"Poverty is not God-given. Poverty can be removed by collective action. The strategy must involve all sectors and levels of society - including state, market and civil society."
- Ela Bhatt, founder of the Self-Employed Women's Association of India
This post is dedicated to the International Day for the Eradication of Poverty, recognized each Oct. 17 throughout the world for more than two decades. This day is a reminder for each of us to acknowledge the effort and struggle of people living in poverty, a chance for them to make their concerns heard, and a moment to recognize all the people and organizations working towards eradication of poverty. The theme for 2010 is "From Poverty to Decent Work: Bridging the Gap".
Since the movement started in 1987, several NGOs, bilateral agencies, private organizations, and government policies have had a positive impact on poverty eradication. Government schemes like India's National Rural Employment Guarantee Scheme (NREGS), which guarantees 100 days of employment to one member of every rural household, have arguably reduced rural underemployment and raised wages. Given the scale of poverty and the implementation issues, such government initiatives, although still considered successful, have not made a sizable dent on poverty.
Another critical poverty-fighting intervention, microfinance, has given millions of poor access to financial services for the first time, and moved many households toward economic stability. In aggregate, such interventions have helped to move the needle on poverty: the global rate for extreme poverty is projected to be 15% in 2015, down significantly from 42% in 1990.
Although microfinance has reached over 150 million individuals worldwide, it is unable to access and serve the poorest of the poor. These people are vulnerable - unable to find work or living in poverty despite a job, in poor health, recovering from a natural disaster or socially marginalized. Owing to their critical needs, lack of business skills and confidence - access to credit and entrepreneurship might not be the immediate solution. As Stuart Rutherford points out in his highly acclaimed book, Portfolios of the Poor, the poor have to deal with an income that is not only low, but also variable and unpredictable. The critical needs of these vulnerable groups are what threaten the small and erratic income streams; one medical emergency can plunge a household into a deep poverty trap. Ensuring more stable, predictable (and higher) income streams can help stabilize a household's precarious position, allowing it to save up for unexpected costs and exert more control over the betterment of their lives.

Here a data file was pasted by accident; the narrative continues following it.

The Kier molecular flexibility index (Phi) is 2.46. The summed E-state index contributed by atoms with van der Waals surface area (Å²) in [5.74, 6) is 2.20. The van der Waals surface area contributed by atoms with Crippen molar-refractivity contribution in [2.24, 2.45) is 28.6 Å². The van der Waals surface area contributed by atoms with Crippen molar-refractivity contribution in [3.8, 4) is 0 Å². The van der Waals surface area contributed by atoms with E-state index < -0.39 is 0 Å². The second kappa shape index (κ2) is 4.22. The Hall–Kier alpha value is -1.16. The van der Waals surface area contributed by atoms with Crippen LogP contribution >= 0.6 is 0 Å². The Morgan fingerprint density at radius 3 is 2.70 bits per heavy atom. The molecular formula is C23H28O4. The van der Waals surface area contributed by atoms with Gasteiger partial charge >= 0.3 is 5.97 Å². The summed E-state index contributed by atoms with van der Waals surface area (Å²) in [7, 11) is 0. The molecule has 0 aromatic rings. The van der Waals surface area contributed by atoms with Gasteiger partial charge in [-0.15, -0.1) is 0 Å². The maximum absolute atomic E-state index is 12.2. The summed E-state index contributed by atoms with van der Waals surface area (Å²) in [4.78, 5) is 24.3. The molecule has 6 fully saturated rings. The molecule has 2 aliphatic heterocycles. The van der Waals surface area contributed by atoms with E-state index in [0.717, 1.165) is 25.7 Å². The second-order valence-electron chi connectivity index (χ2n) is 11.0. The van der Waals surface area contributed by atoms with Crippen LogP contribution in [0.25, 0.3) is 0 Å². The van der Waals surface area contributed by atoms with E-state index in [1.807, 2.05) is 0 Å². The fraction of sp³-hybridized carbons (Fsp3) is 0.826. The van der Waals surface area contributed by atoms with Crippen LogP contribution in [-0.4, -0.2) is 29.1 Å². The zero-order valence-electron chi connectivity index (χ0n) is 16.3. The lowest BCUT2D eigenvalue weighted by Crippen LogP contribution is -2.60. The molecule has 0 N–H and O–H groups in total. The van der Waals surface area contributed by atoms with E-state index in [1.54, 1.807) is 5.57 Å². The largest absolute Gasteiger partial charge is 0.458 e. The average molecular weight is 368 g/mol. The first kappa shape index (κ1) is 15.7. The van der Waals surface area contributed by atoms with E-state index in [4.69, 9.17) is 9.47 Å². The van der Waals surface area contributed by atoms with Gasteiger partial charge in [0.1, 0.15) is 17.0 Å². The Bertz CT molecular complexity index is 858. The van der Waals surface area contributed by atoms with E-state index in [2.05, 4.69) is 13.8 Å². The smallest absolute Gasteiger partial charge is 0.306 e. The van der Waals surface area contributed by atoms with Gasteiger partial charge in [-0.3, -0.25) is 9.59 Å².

Today's most popular poverty alleviating interventions lead with financial services. For certain under-privileged populations that include the ultra poor, those living in remote and isolated regions – and groups within those populations that are especially disadvantaged by gender, caste, ethnic origin, age or disabilities –employment opportunities with steady cash flows are critical. There are very few organizations focused on providing sustainable employment to these segments, but one example is Mirakle Couriers, a for-profit venture that only employs low-income, deaf adults. Mirakle employees, who ordinarily are ostracized from the labor force, are empowered to improve their lives and lift their families out of chronic poverty. Another organization providing employment opportunities is Pipal Tree Ventures, which provides vocational training in the construction industry to unemployed youths in rural areas. The third and perhaps best-known example is FabIndia, a handloom and handicraft products marketing chain, which sources its products from thousands of rural weavers and craftspeople all over India. These organizations have managed to involve the poor in the value chain and made them stakeholders. The widespread perception that certain segments aren't commercially viable hasn't deterred these organizations from designing innovative business models and training to make these people employable. We are starting to see the emergence of these for-profit, scalable models that promise to be the social enterprises of tomorrow.
For a problem as complex as poverty, taking a one-dimensional approach will not properly service all segments of the poor. The poor are not uniform in profile - the target segment has many different facets, different needs, and requires different approaches. However, there is little doubt that provision of sustained income-generating activity will greatly help. There is evidence worldwide that a regular income leads to food security, higher levels of education, and an increased ability to deal with health crisis.
On the International Day for the Eradication of Poverty, let's pledge to continue exploring all possible approaches to stabilize the volatile lives of the poor.